With less than 1% of Canadians being farmers, there is pressure on farmers to produce enough to feed the masses, let alone use regenerative organic processes. This is why Rabinowicz, Traverse and the whole team at SeedChange are taking strides towards promoting a system that works with the environment to create better practices instead of fighting against it and deteriorating it further.
To learn more about the work of SeedChange, click here!
2. Heart Beet Organics: Amy Smith & Verena Varga
Smith and Varga are known in PEI for their beautiful and bountiful farm. They made a name for themselves by growing all sorts of organic goods, while doing so with less than two acres of land. When they first moved to the island, there were many doubts surrounding their potential success, but they quickly showed what determination, hard work and creativity can get you.
Since the majority of farms in Canada are inherited from family, it’s difficult to get into the agricultural world without being raised in it. Smith and Varga saw this gap in the system, and created an apprenticeship program for people who are interested in learning more about farming and organics. Smith can track all of her farming success back to her experiences working side by side in the fields with her mentors, and wants others to have the same opportunity. Smith and Varga invite curious, ambitious people in their community to work alongside them in hopes that some may discover a passion for agriculture.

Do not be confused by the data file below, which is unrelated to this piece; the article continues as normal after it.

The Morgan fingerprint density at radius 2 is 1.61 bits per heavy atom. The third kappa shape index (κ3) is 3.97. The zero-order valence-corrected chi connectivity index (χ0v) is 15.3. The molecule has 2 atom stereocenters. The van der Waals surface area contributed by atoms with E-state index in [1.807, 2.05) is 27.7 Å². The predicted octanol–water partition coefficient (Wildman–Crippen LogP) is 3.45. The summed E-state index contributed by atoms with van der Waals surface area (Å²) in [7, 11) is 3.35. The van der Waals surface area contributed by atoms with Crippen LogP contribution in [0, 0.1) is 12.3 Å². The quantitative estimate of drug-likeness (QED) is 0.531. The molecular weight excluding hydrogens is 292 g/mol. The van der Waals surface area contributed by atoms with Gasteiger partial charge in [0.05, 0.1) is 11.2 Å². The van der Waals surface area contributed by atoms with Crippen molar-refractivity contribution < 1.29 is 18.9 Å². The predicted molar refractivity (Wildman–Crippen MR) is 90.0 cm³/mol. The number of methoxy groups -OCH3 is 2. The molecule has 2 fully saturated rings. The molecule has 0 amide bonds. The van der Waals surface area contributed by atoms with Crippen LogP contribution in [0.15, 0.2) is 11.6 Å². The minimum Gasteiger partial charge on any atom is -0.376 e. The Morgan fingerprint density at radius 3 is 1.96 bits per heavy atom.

“The best farming education you can get is getting your hands dirty and working side by side with farmers” – Amy Smith, Saltscapes.
Additionally, they are fighting against food waste by creating products out of their unmarketable produce. For example, they produce delicious and healthy fermented products including kimchi, tempeh, hot sauce and much more. Heart Beet became the first and largest commercial producer of Kombucha in PEI. In 2019, they opened their farm-to-table café and kombucha tap room, where they serve plant-based meals that feature their produce and fermented products.
These women faced doubts and skepticism from the agro-community and turned it into motivation. Their enthusiasm, dedication, and passion for organics and their community is only the start of their triumphs. To learn more about Heart Beet Organics, click here!